Singh wants to see paid sick leave, vaccine passport from minority Liberal government
The NDP leader outlined his priorities for the next Parliament
NDP leader Jagmeet Singh says he wants to see the government take "concrete, immediate" steps on a range of issues — from pandemic supports to climate change to reconciliation — in order to secure NDP support in the next Parliament.
At a news conference in Ottawa today, Singh outlined a list of NDP priorities that includes paid sick leave and a federal vaccine passport.
"We believe strongly in a federal vaccine passport, a document that can be used for interprovincial travel, to travel domestically, and something that would allow people to have proof that can be used everywhere in Canada," Singh said.
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"That was something that was floated in the past. Mr. Trudeau talked about it but has not yet done it. So we're saying, 'Let's see some action on these things.'"
The NDP won 25 seats in the 2021 federal election, boosting its caucus by a single seat. But because the Liberals did not win a majority of seats, the NDP will have significant influence in the minority Parliament.
NDP MPs gathered for a caucus meeting Wednesday and discussed the party's priorities for the next Parliament.
Along with measures related to the COVID-19 pandemic, Singh said he wants to see the Liberal government take more action on climate change and Indigenous reconciliation.
He cited a court case between the First Nations Child and Family Caring Society, the Assembly of First Nations and the federal government over underfunding and inequity in the child welfare system.
A federal judge recently dismissed an application for a judicial review from the federal government over a Canadian Human Rights Tribunal order which left Ottawa on the hook for billions of dollars in compensation related to the child welfare system.
Singh called on the government to terminate the case.
"One immediate, concrete step, something that could happen right now, is Mr. Trudeau could finally stop the court case against Indigenous children," he said. "There's been ruling after ruling from the Canadian human rights tribunal, and now another decision in the courts that said ... there's no ground to appeal it, so stop the legal battles.
"That would be another sign that this Liberal government is interested in working with us, and it would signal to us interest in working together."
He said the Liberals have not yet reached out to the NDP to discuss shared priorities.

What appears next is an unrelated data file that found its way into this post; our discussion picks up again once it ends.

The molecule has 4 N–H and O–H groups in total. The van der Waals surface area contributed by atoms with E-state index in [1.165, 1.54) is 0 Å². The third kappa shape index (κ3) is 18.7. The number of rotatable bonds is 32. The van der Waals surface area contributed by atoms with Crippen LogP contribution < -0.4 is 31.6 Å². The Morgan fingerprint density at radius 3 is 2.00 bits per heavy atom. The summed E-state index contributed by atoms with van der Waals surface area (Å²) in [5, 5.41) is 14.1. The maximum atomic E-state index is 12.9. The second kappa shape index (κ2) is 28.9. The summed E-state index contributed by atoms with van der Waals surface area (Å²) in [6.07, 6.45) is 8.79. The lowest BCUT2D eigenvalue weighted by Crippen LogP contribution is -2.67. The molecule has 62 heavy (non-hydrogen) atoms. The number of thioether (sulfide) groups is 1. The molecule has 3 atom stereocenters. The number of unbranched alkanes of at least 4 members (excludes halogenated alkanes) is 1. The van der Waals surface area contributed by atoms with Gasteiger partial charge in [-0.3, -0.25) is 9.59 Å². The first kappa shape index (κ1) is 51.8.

"They haven't signaled that they want to negotiate or talk so far," he said. "That's fine, I'm not concerned because they know where we stand. We've campaigned on where we stand for the past 36-plus days ... I look forward to them signalling their interest by doing any of these things."
Singh cited the worsening pandemic situation in Alberta and Saskatchewan as he called on the Liberals to maintain robust economic supports, such as the Canada Emergency Wage Subsidy and the Canada Emergency Rent Subsidy.
"We want to see the supports continue. As I outlined, we're in the worst of it right now. For Alberta and Saskatchewan, this is the worst it's ever been," he said. "It would be irresponsible and wrong to cut the help to people."
Alberta has requested and received assistance from the federal government and the military to help staff its hospitals.
While Singh criticized the governments in those provinces over their handling of the pandemic, he said the federal government needs to step up on health transfers.
The provinces and territories have come together to demand an increase in the share of health care spending covered by the federal government.
Singh reflects on the campaign
Although the NDP increased its seat total in the federal election, it was an underwhelming result for a party that was looking for a breakthrough.
Singh said that while he was proud of the campaign, he's disappointed the party didn't send more new faces to Parliament.
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"One of the things that we've identified we need to do more work is on the ground," he said. "There's a lot of races where we were very, very close ... so that's part of the analysis that we'll be doing to get more details around what we can do to improve that."
The party announced it will conduct a review of the campaign led by political adviser Bob Dewar.
Singh and NDP brass have been accused internally of promoting his profile at the expense of local candidates in the election.